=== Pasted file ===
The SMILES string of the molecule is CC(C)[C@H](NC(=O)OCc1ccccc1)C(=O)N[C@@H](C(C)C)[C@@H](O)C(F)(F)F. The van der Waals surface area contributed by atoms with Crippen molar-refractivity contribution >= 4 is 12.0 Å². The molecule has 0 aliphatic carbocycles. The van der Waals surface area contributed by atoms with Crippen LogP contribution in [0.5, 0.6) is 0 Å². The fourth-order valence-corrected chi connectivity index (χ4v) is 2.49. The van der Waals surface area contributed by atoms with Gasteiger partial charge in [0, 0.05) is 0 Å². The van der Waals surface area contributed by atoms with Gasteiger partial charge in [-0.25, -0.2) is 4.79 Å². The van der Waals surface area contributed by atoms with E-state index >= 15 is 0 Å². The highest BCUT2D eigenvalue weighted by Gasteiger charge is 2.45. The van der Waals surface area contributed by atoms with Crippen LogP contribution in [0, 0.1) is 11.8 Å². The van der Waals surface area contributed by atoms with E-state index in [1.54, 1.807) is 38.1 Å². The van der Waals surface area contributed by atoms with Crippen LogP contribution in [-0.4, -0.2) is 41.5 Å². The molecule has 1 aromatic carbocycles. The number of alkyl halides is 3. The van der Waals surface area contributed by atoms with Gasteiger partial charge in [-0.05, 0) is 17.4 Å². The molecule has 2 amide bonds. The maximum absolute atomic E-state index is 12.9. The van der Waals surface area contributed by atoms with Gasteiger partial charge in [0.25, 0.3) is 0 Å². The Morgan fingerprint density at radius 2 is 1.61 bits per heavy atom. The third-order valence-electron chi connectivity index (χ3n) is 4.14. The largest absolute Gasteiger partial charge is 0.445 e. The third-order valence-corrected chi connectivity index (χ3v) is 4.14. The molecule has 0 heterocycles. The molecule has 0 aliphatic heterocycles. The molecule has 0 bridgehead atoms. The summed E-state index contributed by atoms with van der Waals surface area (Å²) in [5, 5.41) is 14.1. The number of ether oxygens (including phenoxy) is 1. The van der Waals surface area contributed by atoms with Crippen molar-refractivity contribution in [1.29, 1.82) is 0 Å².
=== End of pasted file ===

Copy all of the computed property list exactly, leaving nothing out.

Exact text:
The SMILES string of the molecule is CC(C)[C@H](NC(=O)OCc1ccccc1)C(=O)N[C@@H](C(C)C)[C@@H](O)C(F)(F)F. The van der Waals surface area contributed by atoms with Crippen molar-refractivity contribution >= 4 is 12.0 Å². The molecule has 0 aliphatic carbocycles. The van der Waals surface area contributed by atoms with Crippen LogP contribution in [0.5, 0.6) is 0 Å². The fourth-order valence-corrected chi connectivity index (χ4v) is 2.49. The van der Waals surface area contributed by atoms with Gasteiger partial charge in [0, 0.05) is 0 Å². The van der Waals surface area contributed by atoms with Gasteiger partial charge in [-0.25, -0.2) is 4.79 Å². The van der Waals surface area contributed by atoms with E-state index >= 15 is 0 Å². The highest BCUT2D eigenvalue weighted by Gasteiger charge is 2.45. The van der Waals surface area contributed by atoms with Crippen LogP contribution in [0, 0.1) is 11.8 Å². The van der Waals surface area contributed by atoms with E-state index in [1.54, 1.807) is 38.1 Å². The van der Waals surface area contributed by atoms with Crippen LogP contribution in [-0.4, -0.2) is 41.5 Å². The molecule has 1 aromatic carbocycles. The number of alkyl halides is 3. The van der Waals surface area contributed by atoms with Gasteiger partial charge in [-0.05, 0) is 17.4 Å². The molecule has 2 amide bonds. The maximum absolute atomic E-state index is 12.9. The van der Waals surface area contributed by atoms with Gasteiger partial charge in [0.25, 0.3) is 0 Å². The Morgan fingerprint density at radius 2 is 1.61 bits per heavy atom. The third-order valence-electron chi connectivity index (χ3n) is 4.14. The largest absolute Gasteiger partial charge is 0.445 e. The third-order valence-corrected chi connectivity index (χ3v) is 4.14. The molecule has 0 heterocycles. The molecule has 0 aliphatic heterocycles. The molecule has 0 bridgehead atoms. The summed E-state index contributed by atoms with van der Waals surface area (Å²) in [5, 5.41) is 14.1. The number of ether oxygens (including phenoxy) is 1. The van der Waals surface area contributed by atoms with Crippen molar-refractivity contribution in [1.29, 1.82) is 0 Å².